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(formerly 1866430 Sergeant)
Royal Engineers

Lieutenant Colonel Edward De Santis, 2000

Home Service (1929-1936)

Edward John Osterloh enlisted in the Royal Engineers as a Sapper in the late 1920’s. Upon his enlistment he was issued Army Number 1866430.

Sapper Osterloh was awarded a First Class Certificate of Education in May of 1929. To receive a First Class Certificate so early in his military career indicates that he probably had a number of years of formal education at the time he joined the Army [1].

Osterloh was promoted to the rank of Lance Corporal on the 18th of October 1930. In February of 1932 he was posted to Blackdown, the home of the Royal Engineers Anti-Aircraft Searchlight Group, and on the 17th of September 1933 he was promoted to the rank of Corporal. His specific unit of assignment at Blackdown was "A" Company, Anti-Aircraft Group, Royal Engineers

Service in Palestine (1936-1939)

Corporal Osterloh was posted to Palestine (probably to Haifa) in late 1935 or very early in 1936 and may have served there until 1939. Some Royal Engineer units had been deployed to Palestine as early as the 19th of April 1936 and some would remain there until the 3rd of September 1939.

On the 1st of January 1936 Corporal Osterloh was promoted to the rank of Lance Sergeant; however, his General Service Medal 1918 with clasp for Palestine is named to him as a Corporal. Since the period of entitlement to the medal is as indicated above, it is difficult to understand how the medal would carry his rank of Corporal when he was promoted to the rank of Lance Sergeant before the initial entitlement date.

At any rate, British involvement in Palestine began in earnest early in 1936 as a result of efforts on the part of the Arabs to counter Jewish infiltration into the area. Arab leaders organized a general strike designed to paralyze the civil government, while militant Arab bands attacked Jewish settlements, disrupted all forms of communications and damaged the pipeline to the Haifa oil refinery. Roads became impassable except by escorted columns and the railways were liable to interruption by sabotage.

The engineer problems resulting from the action of the militant Arab bands fell into three categories, as follows:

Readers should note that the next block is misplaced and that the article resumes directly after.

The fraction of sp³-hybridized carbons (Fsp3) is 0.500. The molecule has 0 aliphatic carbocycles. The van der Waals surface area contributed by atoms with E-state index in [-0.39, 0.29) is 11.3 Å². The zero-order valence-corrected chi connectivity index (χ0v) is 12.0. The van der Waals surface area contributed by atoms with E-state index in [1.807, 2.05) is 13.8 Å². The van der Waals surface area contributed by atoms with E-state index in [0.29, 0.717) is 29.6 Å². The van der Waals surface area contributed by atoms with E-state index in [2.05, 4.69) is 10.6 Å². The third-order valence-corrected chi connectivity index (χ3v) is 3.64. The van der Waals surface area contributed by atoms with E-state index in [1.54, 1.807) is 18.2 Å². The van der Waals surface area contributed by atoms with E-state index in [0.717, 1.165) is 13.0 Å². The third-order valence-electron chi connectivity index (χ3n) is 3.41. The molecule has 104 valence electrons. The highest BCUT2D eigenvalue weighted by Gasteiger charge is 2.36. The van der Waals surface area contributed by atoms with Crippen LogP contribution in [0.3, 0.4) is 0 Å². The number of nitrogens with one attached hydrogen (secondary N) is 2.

Without his service papers, it is not possible to know to which Royal Engineer unit Osterloh was assigned; however, he was probably involved in some of the work listed above during his tour of duty in Palestine. If he was posted to Palestine in 1935 or early 1936, then he served there before the area was pacified and while the terrorist activities were in full operation. He early posting may indicate that he served on a staff that had been sent to Palestine before the majority of the troop units.

Service in World War 2 (1939-1945)

Sometime during his service in Palestine, or during the early years of the war in North Africa, Osterloh was promoted to the rank of Sergeant. Again, without his service papers it is not possible to know the date of his promotion or his activities during the war in any detail. He did serve in North Africa with the British 1st Army. After leaving North Africa it appears that he returned to the United Kingdom to prepare for the Normandy invasion. On the 31st of August 1941 he was commissioned a 2nd Lieutenant in the Royal Engineers and on the 6th of June 1944 he made the assault landing at Normandy during which he was wounded.

For most of his time in the campaign in North West Europe it appears that he served as an Interpreter and may have been involved with intelligence work. As the name Osterloh is of German origin, it would be safe to assume that he was an interpreter of German [2].

For his service during the war, Lieutenant Osterloh was awarded the 1939-45 Star, the Africa Star with bar [1st ARMY], the France and Germany Star, the Defence Medal, and the War Medal.

Post-War (1945-1996)

In 1945 Lieutenant Osterloh was appointed to the rank of Temporary Captain and in 1946 he was transferred to the Reserve as an Honorary Captain. After leaving the Army he appears to have taken up residence in Scotland and was for a time the Secretary of the Troon Golf Club in Strathclyde [3].

Edward John Osterloh died on the 23rd of February 1996.


[1] His formal education prior to enlisting enabled him to skip the Third Class and Second Class Certificates of Education and to qualify immediately for the First Class Certificate.

[2] Although not known with certainty, it is believed that Edward John Osterloh may have been born in Germany.

[3] Troon is a town on the west coast of Scotland on the Firth of Clyde. It has a port with a fishing harbour and shipbuilding yards. It is also a seaside resort with extensive sandy beaches and golf courses.


  1. The Sapper, June 1929, p. 313.
  2. The Sapper, February 1931, p. 199.
  3. The Sapper, April 1932, p. 252.
  4. The Sapper, June 1934, p. 311.
  5. The Sapper, April 1936, p. 240.
  6. The Sapper, September 1996, p. 464.
  7. Royal Engineers List, 1943.
  8. Supplement to the Royal Engineers Journal, August 1996.
  9. LETTS, C. Roadbook of Britain. Charles Letts and Company, Limited, London, 1977.
  10. Rolfe, A. Personal correspondence, London, 12 November 1999.
  11. Osterloh, N. Personal correspondence, Torrington, Devon, 6 February 2000.